Friday, July 2, 2021

American Psycho - The Musical


American Psycho - The Musical, based on the novel by Bret Easton Ellis.  Book by Roberto Aguirre-Sacasa; music and lyrics by Duncan Sheik; 80s hits from Phil Collins, Tears for Fears, New Order and Huey Lewis and the News.  
BB-Arts Entertainment & Two Doors Productions, by special arrangement with Samuel French, Inc.  At Canberra Theatre Centre Playhouse June 30 – July 3, 2021.

Reviewed by Frank McKone
June 30

Director – Alexander Berlage; Musical Director – Andrew Wordboys; Choreographer – Yvette Lee; Set Designer – Isabel Hudson; Costume Designer – Mason Browne; Sound Designer – Nicholas Walker

My response on the night was very confusing.  I have needed a day or two to understand why.  

Despite appreciating the high quality singing, dance work and acting, for which the whole cast deserves an award for handling such complexity, especially of choreography and changing props and costumes, I weirdly found myself feeling bored by half way through the first hour, and even wondering whether to bother coming back after interval.  Fortunately the second half was more interesting theatrically – but then the ending left me unsure about how to interpret the production’s intention.

So my questions are: was it really satire?  And did the continuous use of the revolving stage work?  I think not on both counts.

On the revolve, though a good idea to solve the problem of a static set design like the one used on Broadway, the device of continually changing scenes with the main characters always walking in the same direction (anti-clockwise while apparently going nowhere) at a regular pace seems like a good idea, to represent perhaps the social lifestyle of Wall Street wheelers and dealers, the pressure of continual activity for the central character Patrick Bateman, and a way of competing on stage with the flexibility of scene presentation available on film.

To make it exciting, very often mirrors reflected lights which, in the Canberra Playhouse, flashed horizontally directly into my eyes in Row G.  So in addition to becoming bored with watching the revolve revolve, I had to close my eyes in defence against bright light battery.  By the end of an hour, even the longer stop in Patrick’s unit as he built up to chopping off his rival’s head couldn’t revive my engagement.  It wasn’t dramatic – just another in the series of events in an uninteresting life.

In the  early part of the second act the travel stopped for longer in the scenes in Patrick’s office with his secretary, and a degree of drama seemed on the cusp of happening.  Of course, Patrick’s reneging on our expectation that he would kill her, on sentimental grounds, was entirely predictable.  Perhaps this was meant to be satirical – it was certainly unrealistic – but it wasn’t funny either.  Good satire has to be funny, until it reaches a point of apparent reality where it’s funny no longer.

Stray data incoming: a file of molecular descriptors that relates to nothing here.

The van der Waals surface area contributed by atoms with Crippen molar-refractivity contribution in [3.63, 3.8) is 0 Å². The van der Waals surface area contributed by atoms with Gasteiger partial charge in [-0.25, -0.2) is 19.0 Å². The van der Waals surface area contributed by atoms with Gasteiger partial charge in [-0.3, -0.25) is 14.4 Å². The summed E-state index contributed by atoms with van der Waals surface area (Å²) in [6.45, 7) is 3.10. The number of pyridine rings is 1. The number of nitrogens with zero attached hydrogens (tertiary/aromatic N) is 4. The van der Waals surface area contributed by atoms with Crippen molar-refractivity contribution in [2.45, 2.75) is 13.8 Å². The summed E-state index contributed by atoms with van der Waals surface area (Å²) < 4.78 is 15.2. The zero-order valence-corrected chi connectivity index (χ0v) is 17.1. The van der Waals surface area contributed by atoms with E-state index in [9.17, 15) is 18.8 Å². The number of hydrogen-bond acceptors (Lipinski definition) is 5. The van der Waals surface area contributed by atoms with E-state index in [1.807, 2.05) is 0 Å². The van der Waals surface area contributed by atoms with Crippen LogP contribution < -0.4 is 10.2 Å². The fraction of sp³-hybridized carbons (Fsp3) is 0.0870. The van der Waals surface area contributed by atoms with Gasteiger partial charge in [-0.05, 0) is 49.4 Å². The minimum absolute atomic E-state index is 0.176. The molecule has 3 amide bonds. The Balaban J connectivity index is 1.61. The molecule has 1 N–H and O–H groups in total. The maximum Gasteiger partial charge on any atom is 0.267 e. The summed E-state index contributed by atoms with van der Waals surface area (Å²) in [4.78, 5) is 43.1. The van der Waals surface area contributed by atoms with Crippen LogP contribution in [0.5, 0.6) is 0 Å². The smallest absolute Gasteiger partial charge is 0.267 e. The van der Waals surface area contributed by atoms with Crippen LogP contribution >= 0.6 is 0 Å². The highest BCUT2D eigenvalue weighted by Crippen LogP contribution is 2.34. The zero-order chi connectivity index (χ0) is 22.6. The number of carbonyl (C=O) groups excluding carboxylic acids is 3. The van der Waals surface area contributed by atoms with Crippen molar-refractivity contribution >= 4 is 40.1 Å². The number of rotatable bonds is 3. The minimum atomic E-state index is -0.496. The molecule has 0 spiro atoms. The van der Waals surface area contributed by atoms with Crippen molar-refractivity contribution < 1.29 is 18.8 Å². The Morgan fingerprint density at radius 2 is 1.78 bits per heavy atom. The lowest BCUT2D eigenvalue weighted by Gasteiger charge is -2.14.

So, in this production, or maybe in the original script which I have no access to at the moment, Patrick – apparently still in role – steps off the revolve to explain in a Puckish “If we shadows have offended… /And this weak and idle theme, / No more yielding but a dream” speech.  But what happened to the satire?  

It just fades away into oblivion, as if the whole horrible story of Capitalism’s seeds of its own destruction can be just put aside as if it doesn’t really matter.  It seems we are left to take what we have seen as no more than an upbeat dance-style pop entertainment.  It feels cynical, rather than an incisive satire of the very society which caused the Great Financial Crisis in 2008 and the rise of Donald Trump, whose fall is not yet – or maybe never will be – guaranteed.

So I apologise to those who described this production of American Psycho - The Musical as “Slick, sexy and highly disturbing.” (The Guardian).  I think the directing and design was based on an intellectual concept which, for me, fell into a trap set by the original novel.  The Canberra Theatre Centre’s promo calls it a “hilarious musical” of the absolute superficiality of life “in [the] epicenter [sic] of excess”.  The massive surround-sound system, the excess of lighting, the continuous revolve, the over-stylised characterisation in the acting and singing, and extremes of ghastly dancing creates a show as shallow as the lives of its characters.

You might say it was slick and sexually titillating, but it never offered the theatrical depth to be disturbing.  And that, for me, was disappointing.